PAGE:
A Jersey-based entrepreneur has launched a free app to empower victims of abuse and sexual assault by helping them record evidence and report incidents to the police.
Injury Capture allows victims, as well as their family and friends, to gather legally admissible forensic imagery and other associated evidence to support police investigations and prosecutions.
It was created by Simon Franc, whose experience as founder and CEO of Forensic Equity, one of the UK’s leading forensic science service providers, led him to discover the low rates of conviction in domestic abuse against both women and men.
According to a crime survey carried out in England and Wales, 77% of reported incidents couldn’t proceed to prosecution due to “evidential difficulties”.
Pictured: Simon Franc, founder and CEO of Forensic Equity.
“We all know that the best course of action is to call 999 immediately and report an attack,” Mr Franc said.
“However, for a variety of reasons, many victims delay seeking help, and this makes prosecuting and proving a crime much harder. I wanted to make it easy to capture evidence in order to enable justice for the victim, while also making the criminal justice system more efficient. It empowers the most vulnerable in our society, and those who care about them.”
The app was developed in consultation with police forces, victims’ support organisations, and criminal justice expert. It is free to use and is also available in a web-based version.
It is fully compliant with data protection and privacy regulations, as well as being certified to ensure the evidence gathered on the app is legally admissible in a court of law.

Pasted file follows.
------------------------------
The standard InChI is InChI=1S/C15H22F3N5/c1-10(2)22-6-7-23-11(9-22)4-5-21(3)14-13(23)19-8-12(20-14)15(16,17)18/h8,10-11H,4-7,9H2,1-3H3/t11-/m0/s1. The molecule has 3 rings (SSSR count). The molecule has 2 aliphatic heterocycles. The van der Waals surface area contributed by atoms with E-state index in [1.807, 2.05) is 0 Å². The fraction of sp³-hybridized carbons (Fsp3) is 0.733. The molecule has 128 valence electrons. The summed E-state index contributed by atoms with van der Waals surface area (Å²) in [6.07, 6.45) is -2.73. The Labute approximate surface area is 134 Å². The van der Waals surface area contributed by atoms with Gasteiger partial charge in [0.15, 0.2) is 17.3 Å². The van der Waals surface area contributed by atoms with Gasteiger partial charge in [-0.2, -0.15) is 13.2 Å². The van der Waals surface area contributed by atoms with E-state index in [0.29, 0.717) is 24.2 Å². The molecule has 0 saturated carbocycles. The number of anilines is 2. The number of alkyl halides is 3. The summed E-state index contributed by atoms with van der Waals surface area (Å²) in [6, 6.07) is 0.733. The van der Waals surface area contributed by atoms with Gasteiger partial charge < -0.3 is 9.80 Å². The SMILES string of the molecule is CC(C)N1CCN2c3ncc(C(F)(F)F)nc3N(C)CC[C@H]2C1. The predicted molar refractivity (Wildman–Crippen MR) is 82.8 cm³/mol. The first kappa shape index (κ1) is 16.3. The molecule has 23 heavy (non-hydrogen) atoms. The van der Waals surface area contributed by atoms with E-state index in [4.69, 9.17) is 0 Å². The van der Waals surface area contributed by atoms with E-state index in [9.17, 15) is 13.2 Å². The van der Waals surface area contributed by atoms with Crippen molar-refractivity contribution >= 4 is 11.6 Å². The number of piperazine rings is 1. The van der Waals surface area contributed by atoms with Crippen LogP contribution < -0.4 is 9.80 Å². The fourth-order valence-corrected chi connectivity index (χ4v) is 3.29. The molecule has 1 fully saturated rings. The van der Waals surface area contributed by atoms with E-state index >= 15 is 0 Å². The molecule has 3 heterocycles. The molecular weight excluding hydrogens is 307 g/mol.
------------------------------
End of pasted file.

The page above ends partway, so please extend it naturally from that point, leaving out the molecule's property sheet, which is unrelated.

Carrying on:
Using the app, victims, as well as their families and friends, can take photos of injuries that are ‘scaled’ in line with the legal requirements to qualify as forensic evidence, and upload “supplementary evidence” such as files, videos, notes, messages among other content.
Pictured: The data will be securely stored according to legal requirements.
The data will be securely stored according to legal requirements, preserving vital metadata which validates the evidence with details such as location and time.
It will be possible to share the evidence with the police within minutes, allowing them to act swiftly, but if the victim isn’t able to report the attack instantly, the evidence will still be available to submit, supporting the investigation and hopefully a successful prosecution, weeks, months, or even years later.
Mr Franc said the need for the app rose during the pandemic as the number of incidents of domestic violence increased globally, which the United Nations described as the “shadow pandemic”.
Last year, Jersey Women’s Refuge saw a 50% increase in calls to its helpline as well as a 26% increase in admissions to its safe house, forcing Marine Oliveira, the Refuge’s Manager, to temporarily open a second safe house with the help of the Government.
In total, the charity, which is the only independent domestic abuse charity in the island offering 24/7 support, outreach services, helpline and group work, supported 419 families, including 49 children.
Mr Franc said he hoped the app would lead to an increase in early guilty pleas in the same way police body worn cameras have done, preventing victims from having to go through a trial process and saving Court’s time and resources.
Evidence submitted to Parliament by Police Scotland found that over 90% of all crime cases involving body cams resulted in early guilty pleas.
“My hope is that with better quality evidence which can be retained, we will get more successful convictions, and those who might contemplate violent crimes will think again. Meanwhile, their victims will have the confidence to report the crimes knowing they have the best opportunity for justice.”
Comments on this story express the views of the commentator only, not Bailiwick Publishing. We are unable to guarantee the accuracy of any of those comments.
Once your comment has been submitted, it won’t appear immediately. There is no need to submit it more than once. Comments are published at the discretion of Bailiwick Publishing, and will include your username.
There are no comments for this article.